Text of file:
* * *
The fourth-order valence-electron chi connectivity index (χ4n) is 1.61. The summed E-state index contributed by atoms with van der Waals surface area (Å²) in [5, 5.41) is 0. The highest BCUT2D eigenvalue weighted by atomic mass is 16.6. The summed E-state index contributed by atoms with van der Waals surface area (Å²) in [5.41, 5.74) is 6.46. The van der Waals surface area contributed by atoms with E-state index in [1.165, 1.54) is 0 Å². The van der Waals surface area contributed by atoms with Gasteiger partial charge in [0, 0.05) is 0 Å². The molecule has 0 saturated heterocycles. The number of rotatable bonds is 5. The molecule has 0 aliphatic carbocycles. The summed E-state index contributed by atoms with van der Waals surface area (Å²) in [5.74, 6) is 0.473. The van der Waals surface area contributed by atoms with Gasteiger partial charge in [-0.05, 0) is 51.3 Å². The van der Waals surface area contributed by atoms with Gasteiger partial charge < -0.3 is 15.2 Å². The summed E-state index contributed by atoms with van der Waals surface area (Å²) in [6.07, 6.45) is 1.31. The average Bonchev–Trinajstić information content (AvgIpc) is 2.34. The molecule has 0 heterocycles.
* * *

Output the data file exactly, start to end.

The fourth-order valence-electron chi connectivity index (χ4n) is 1.61. The summed E-state index contributed by atoms with van der Waals surface area (Å²) in [5, 5.41) is 0. The highest BCUT2D eigenvalue weighted by atomic mass is 16.6. The summed E-state index contributed by atoms with van der Waals surface area (Å²) in [5.41, 5.74) is 6.46. The van der Waals surface area contributed by atoms with E-state index in [1.165, 1.54) is 0 Å². The van der Waals surface area contributed by atoms with Gasteiger partial charge in [0, 0.05) is 0 Å². The molecule has 0 saturated heterocycles. The number of rotatable bonds is 5. The molecule has 0 aliphatic carbocycles. The summed E-state index contributed by atoms with van der Waals surface area (Å²) in [5.74, 6) is 0.473. The van der Waals surface area contributed by atoms with Gasteiger partial charge in [-0.05, 0) is 51.3 Å². The van der Waals surface area contributed by atoms with Gasteiger partial charge < -0.3 is 15.2 Å². The summed E-state index contributed by atoms with van der Waals surface area (Å²) in [6.07, 6.45) is 1.31. The average Bonchev–Trinajstić information content (AvgIpc) is 2.34. The molecule has 0 heterocycles.